Luke

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Fumin Wang | 30 Jul 07:49 2014
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Re: Re: Does anyone use package context from go.net?

Hi Caleb

I see, thanks for your example. This also explains the emphasis on the term "interface type" in the phrase in the first line of the type assertions section in the spec http://golang.org/ref/spec#Type_assertions , which I obviously didn't fully appreciate.
In other words, there is indeed a reason why the type of the first argument of the context.Value function

Value(key interface{}) interface{}

has to be "interface{}". This is to facilitate namespaces for keys from different packages through the type information in an "interface{}" value.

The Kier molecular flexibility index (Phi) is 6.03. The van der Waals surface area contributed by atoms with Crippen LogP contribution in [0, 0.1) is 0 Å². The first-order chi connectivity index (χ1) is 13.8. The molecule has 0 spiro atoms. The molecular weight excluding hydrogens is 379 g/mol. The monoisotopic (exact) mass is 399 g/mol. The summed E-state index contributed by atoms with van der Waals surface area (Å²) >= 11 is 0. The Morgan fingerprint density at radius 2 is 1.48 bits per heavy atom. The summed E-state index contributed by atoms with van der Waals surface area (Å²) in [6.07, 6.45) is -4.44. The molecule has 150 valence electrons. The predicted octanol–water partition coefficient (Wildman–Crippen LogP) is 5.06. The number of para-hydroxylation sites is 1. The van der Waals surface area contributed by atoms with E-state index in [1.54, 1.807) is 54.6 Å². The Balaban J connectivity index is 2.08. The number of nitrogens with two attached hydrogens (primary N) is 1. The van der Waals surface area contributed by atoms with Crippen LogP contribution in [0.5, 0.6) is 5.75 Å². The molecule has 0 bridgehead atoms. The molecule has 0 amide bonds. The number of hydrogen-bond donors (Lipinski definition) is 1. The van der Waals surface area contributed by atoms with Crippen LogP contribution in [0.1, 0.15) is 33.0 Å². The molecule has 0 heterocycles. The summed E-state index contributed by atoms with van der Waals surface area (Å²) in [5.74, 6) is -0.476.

Thanks a lot Andrew and Caleb for this opportunity in teaching me another concept in Go!


On Wed, Jul 30, 2014 at 1:39 PM, Caleb Spare <cespare <at> gmail.com> wrote:
On Tue, Jul 29, 2014 at 10:08 PM, Fumin Wang <awawfumin <at> gmail.com> wrote:
> Hi Andrew
>
> Great advice, thanks!
>
> By the way, how does this type base approach compare to the int base
> approach described in the blog post:
>
> "type appengineContext struct{}" VS "type key int"
>
> I see that both approaches are immune to collisions:
>
> * Somehow Go knows that the types packageA.key and packageB.key are
> different even though they are both defined as "type packageA int; const
> aKey packageA = 0" and "type packageB int; const bKey packageB  = 0". I
> wrote a simple test and confirmed that ctx.Value() could differentiate